Culture Clash: Being Everything to Everyone
Once you have fully investigated your audience and considered their various cultural needs and preferences, you can fully comprehend how screwed you are and how utterly futile your attempts to please them will be. Given that most if not all technical information is delivered via the internet now, you just can’t presume to know where your audience is coming from–literally or figuratively (Blakeslee, p. 2o1). And, even if you could narrow down the geographic location, your quest could be further hampered by differences in gender or the device used to retrieve your content, as Kenichi Ishii describes in his article, Implications of Mobility: The uses of Personal Communication Media in Everyday Life.
All the authors that we read this week–Blakeslee, Ishii, and Thatcher–talk about how important it is it understand the differences between your audience segments, but unless you have a lot of time or a lot of writers, you have to make compromises. In fact, unless you know for sure that your audience is from a Particularist or a Universalist culture (Thatcher, p. 177) you are going to make some people unhappy.
According to Thatcher, a universalist approach, “. . . the default approach is to establish rule that define what is good and right regardless of the social standing of the individual” (p. 176). While in a particularist approach, “. . . the default approach is to apply rule and decisions depending on relations and context” (p. 177). So, as a technical communicator I can either choose an approach that treats everyone with respect regardless of their standing in society or a company, or I can try to write 12 versions of the content to reflect where each individual sits in the pecking order. Thank you very much, but I’m writing it once.
I like the idea of respecting cultural differences, but the internet is dominated by the universalist, western cultures that created it. The world understand the voice of the internet and has come to accept it. I would even venture to guess that that universalist voice has started to change the cultures of the people that use it. Perhaps that is why some governments (China, Iran, (formerly) Egypt) fear it so much and seek to control it. Maybe people that are addressed with respect regardless of their standing start to demand that from others within their society.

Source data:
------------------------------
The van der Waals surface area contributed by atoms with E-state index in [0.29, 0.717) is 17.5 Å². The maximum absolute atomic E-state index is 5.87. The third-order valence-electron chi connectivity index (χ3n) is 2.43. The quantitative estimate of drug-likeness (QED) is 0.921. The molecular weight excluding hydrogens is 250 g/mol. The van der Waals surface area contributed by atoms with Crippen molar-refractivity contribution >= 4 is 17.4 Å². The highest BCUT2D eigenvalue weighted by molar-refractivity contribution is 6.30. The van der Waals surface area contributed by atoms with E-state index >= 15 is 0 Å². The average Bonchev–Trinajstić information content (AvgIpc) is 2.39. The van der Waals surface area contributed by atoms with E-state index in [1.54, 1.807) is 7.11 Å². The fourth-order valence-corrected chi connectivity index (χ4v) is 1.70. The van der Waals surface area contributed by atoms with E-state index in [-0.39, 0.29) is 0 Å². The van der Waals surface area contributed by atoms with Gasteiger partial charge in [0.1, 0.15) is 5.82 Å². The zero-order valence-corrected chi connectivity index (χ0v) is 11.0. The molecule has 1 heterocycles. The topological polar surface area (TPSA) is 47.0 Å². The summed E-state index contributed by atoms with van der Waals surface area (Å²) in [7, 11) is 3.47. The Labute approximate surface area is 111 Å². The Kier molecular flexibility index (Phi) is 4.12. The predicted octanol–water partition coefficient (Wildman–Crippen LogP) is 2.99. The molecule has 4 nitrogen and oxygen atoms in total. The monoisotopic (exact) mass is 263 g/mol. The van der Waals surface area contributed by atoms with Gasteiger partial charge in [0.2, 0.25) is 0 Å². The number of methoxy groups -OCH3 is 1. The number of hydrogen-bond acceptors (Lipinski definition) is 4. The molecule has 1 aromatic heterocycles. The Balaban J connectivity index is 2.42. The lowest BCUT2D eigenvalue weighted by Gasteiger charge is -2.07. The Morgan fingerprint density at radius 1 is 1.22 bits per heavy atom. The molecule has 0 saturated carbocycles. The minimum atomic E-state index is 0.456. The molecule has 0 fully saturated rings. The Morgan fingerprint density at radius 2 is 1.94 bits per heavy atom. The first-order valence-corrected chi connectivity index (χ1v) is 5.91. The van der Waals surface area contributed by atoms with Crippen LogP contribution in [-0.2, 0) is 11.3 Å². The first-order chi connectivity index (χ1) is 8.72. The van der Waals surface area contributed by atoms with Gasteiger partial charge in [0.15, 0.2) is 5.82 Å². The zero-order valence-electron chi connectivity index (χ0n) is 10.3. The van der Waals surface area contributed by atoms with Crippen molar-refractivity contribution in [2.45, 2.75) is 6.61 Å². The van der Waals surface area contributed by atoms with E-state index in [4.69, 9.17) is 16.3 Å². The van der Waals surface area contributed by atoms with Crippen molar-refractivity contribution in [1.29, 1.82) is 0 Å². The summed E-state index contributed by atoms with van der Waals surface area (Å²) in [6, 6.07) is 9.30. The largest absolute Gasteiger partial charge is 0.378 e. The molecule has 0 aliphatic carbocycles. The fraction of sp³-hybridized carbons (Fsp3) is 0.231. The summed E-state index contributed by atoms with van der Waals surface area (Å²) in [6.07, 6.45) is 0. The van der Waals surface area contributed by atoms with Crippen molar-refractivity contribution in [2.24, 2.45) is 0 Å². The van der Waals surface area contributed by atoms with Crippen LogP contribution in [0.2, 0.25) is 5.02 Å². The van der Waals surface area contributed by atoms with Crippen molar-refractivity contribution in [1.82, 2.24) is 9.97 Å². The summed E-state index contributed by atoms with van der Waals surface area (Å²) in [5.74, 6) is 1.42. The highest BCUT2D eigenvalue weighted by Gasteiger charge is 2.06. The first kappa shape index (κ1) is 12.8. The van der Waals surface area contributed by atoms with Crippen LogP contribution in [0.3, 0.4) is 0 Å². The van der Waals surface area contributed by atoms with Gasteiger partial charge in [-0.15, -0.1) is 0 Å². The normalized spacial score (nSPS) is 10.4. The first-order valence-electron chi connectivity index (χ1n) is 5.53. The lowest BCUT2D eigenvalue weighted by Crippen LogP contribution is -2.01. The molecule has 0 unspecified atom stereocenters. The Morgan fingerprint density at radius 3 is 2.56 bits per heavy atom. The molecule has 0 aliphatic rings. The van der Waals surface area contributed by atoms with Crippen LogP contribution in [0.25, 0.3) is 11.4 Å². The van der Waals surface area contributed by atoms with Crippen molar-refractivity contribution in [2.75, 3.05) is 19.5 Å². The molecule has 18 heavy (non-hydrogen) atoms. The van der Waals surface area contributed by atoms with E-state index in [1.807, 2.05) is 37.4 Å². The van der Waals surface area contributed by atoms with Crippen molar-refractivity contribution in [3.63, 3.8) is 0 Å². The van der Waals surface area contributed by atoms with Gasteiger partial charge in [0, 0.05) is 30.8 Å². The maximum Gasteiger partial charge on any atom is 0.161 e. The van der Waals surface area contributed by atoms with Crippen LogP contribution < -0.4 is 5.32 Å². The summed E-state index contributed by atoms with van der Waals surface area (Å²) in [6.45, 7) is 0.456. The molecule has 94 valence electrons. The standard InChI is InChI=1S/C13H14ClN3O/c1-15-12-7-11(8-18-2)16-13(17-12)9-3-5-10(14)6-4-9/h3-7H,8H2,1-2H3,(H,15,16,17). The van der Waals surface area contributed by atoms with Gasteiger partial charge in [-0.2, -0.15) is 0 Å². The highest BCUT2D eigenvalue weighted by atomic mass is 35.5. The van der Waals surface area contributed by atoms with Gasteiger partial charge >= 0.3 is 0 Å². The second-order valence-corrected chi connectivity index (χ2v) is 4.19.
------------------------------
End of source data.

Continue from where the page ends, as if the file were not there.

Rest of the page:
Here’s another problem I have with the idea of bending our writing style to suit the expected audience:
- We don’t often know the audience for certain.
- The audience often exists in many countries.
- What if we add another customer later that comes from another culture?
- If we use different styles for what we write, how do we reuse content to single-source new deliverables?
It surprises me that some of the articles mention that more and more content is delivered on the internet which means that we have no idea how or where it will be used, but they still advocate spending a lot of time investigating the audience. How are we supposed to do this exactly? The internet may not be a culture in and of itself, but it does have a voice and set expectations. How about we just go with that and spend more time creating better content.
I liked how Blakeslee described looking at the roles the audience members play to ensure that content meets the needs of that ROLE. I am 100% behind performing task analysis to create role-based content. I think that makes way more sense than trying to figure out how you should write a procedure differently for someone in Mexico as opposed to someone in Germany. If we can’t understand the user, we should focus on the use.